The Nevada School District is considering flaunting a “sign of the present times.”
Discussion at Monday’s regular board meeting centered on the district replacing the old marquee sign, that sits outside the high school along 15th Street, with an updated, LED sign, which would be similar to the one outside Nevada City Hall.
High School Principal Justin Gross provided the district with some preliminary quotes on putting in an updated sign to replace the present sign, installed in 1999. Gross said he spoke with Stewart TekStart LED and found out that Stewart is the company that installed the school’s present sign. A new sign would cost somewhere in the ballpark of $20,000.
Gross said he wanted to discuss with the board how they felt about putting in an updated sign and where they thought that a new sign should be located. He said there have been recommendations to put the sign near the softball field, along 19th Street, or south of the auditorium in one of the grassy areas.
One of the problems with the old sign, which takes someone to physically put in letters, one by one, to spell out events or comments, is that it is time-consuming. Gross said quite some time back, it was Mrs. Uhlenhopp’s class that took care of updating the sign. But in recent years the task has fallen to staff members, who generally put that duty on the back burner when they are busy.
Gross said he remembers when he interviewed for principal job a few years back and was driving around town. It was the month of February, but there was a September volleyball game announcement on the school sign. “I thought, ‘Wow,’” he admitted, but said since his arrival, he hasn’t really been able to make a positive change on the sign situation because of the time it takes to change all the lettering.
It was asked what type of information would be put on a sign. Gross thought school activities could be listed, as well as things like when teams were playing at state tournaments, because those games don’t often have a lot of turnaround time to be announced.
There was concern among the board that in this age of Tnternet and related technologies, is it necessary to have a sign that tells what’s going on?
Superintendent Steve Gray said the sign is another example of having a district that looks sharp. “You know where I stand on curb appeal…you only get one chance to make a first impression.”
“We are in an age of competing for kids,” Gross said, noting that the new LED sign in front of the Bondurant-Farrar school really makes an impression.
Board Vice President Mike Bates wasn’t convinced that people really choose a school based on a sign. He was concerned about the need for funds for the middle school 1:1 program that is coming soon, and questioned whether spending money on a sign would be money well spent.
It was mentioned that maybe sponsors could be sought to help pay for the LED sign, somewhat like the sponsors for the high school scoreboard sign in the gym. Bates said he worries about the idea of getting more sponsors, many of whom already help the district. “How many times can you go to the well?” he asked.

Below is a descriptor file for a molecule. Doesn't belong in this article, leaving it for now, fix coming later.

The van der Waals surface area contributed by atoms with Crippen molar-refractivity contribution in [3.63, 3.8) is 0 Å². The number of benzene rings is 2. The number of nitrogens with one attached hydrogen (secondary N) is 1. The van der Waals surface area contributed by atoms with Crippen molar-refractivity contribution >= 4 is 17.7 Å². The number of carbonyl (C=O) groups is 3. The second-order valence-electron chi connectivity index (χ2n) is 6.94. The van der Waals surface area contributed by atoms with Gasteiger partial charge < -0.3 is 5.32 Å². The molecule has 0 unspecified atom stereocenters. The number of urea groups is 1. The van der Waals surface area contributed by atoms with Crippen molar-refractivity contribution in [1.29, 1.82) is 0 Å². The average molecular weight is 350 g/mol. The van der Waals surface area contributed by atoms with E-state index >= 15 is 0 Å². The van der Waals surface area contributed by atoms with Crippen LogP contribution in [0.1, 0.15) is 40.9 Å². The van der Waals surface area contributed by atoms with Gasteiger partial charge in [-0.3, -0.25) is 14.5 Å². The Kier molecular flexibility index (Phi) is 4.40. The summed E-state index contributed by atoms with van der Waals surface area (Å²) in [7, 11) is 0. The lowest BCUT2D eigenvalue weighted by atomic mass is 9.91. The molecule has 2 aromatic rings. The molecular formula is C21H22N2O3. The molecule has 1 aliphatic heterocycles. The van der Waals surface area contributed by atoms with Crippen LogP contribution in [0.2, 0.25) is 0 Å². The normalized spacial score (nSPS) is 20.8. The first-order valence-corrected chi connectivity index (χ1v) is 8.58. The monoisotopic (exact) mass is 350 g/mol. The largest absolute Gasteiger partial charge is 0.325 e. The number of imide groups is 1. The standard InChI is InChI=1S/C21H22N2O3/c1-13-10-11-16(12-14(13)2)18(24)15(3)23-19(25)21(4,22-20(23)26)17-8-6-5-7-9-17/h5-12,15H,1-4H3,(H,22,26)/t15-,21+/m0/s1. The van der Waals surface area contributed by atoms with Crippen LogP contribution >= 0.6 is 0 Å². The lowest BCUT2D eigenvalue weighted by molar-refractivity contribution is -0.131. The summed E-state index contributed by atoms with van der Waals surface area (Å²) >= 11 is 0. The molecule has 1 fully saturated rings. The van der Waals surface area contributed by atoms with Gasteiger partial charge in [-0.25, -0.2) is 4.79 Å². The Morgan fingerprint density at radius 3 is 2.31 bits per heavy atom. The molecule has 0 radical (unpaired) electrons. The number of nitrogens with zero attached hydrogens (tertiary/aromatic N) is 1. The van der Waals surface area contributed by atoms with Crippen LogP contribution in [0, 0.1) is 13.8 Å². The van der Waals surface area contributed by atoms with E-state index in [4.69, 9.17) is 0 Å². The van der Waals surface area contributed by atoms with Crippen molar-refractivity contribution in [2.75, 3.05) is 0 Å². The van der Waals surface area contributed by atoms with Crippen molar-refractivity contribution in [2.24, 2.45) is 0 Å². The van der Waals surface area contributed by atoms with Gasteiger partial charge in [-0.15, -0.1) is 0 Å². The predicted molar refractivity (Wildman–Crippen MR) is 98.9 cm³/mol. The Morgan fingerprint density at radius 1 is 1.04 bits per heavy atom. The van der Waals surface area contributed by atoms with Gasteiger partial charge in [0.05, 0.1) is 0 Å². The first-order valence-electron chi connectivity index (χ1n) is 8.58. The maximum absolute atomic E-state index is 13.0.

But board member Laura West said she thinks signs like the one in the gym are great forms of advertising for local businesses, so she didn’t think that getting support for another sign would be a problem.
Board President Marty Chitty brought up that businesses in town, like Good and Quick, have run into issues with allowing advertising on an LED sign. He wondered if the school had checked to see what the city’s policies are. Gross said they haven’t gotten that far into their research yet.
The discussion ended with most board members saying that if a new sign is installed, their first choice would be to have it placed along 19th Street by the softball field, where traffic volume is much higher. Bates also thought that perhaps the district could see, a little further into the year, what contingency funds are left from the high school project, and that those might be a good way to cover the cost.
Gray said administration will bring the issue back before the board this spring.
In other business:
• The board discussed how it will move forward with crisis planning, especially in light of the departure of Jeff Theulen as the city’s public safety director. Theulen had been discussing a plan with the district, in terms of preparing students and staff for emergency situations, including elements of the active shooter trainings, such as A.L.I.C.E. Bates noted that board members had received letters from the public wanting the district to follow through and be prepared for these types of incidents. Chitty said it’s really a matter of waiting on the city to get their leadership in line, with a new public safety director or person in charge, before the district moves forward.
Gray indicated that he has spoken to Chief Ric Martinez and has scheduled a meeting with Officer Matt Snyder to move foward with planning.
• The board approved increasing the wireless access points at Central Elementary School to accomodate the new 1:1 learning environment more efficiently. District technology director Joe Wakeman said he would be extending the infrastructure that is in place at the high school and putting it at Central, and that all of this will have a very quick turnaround of just a few days.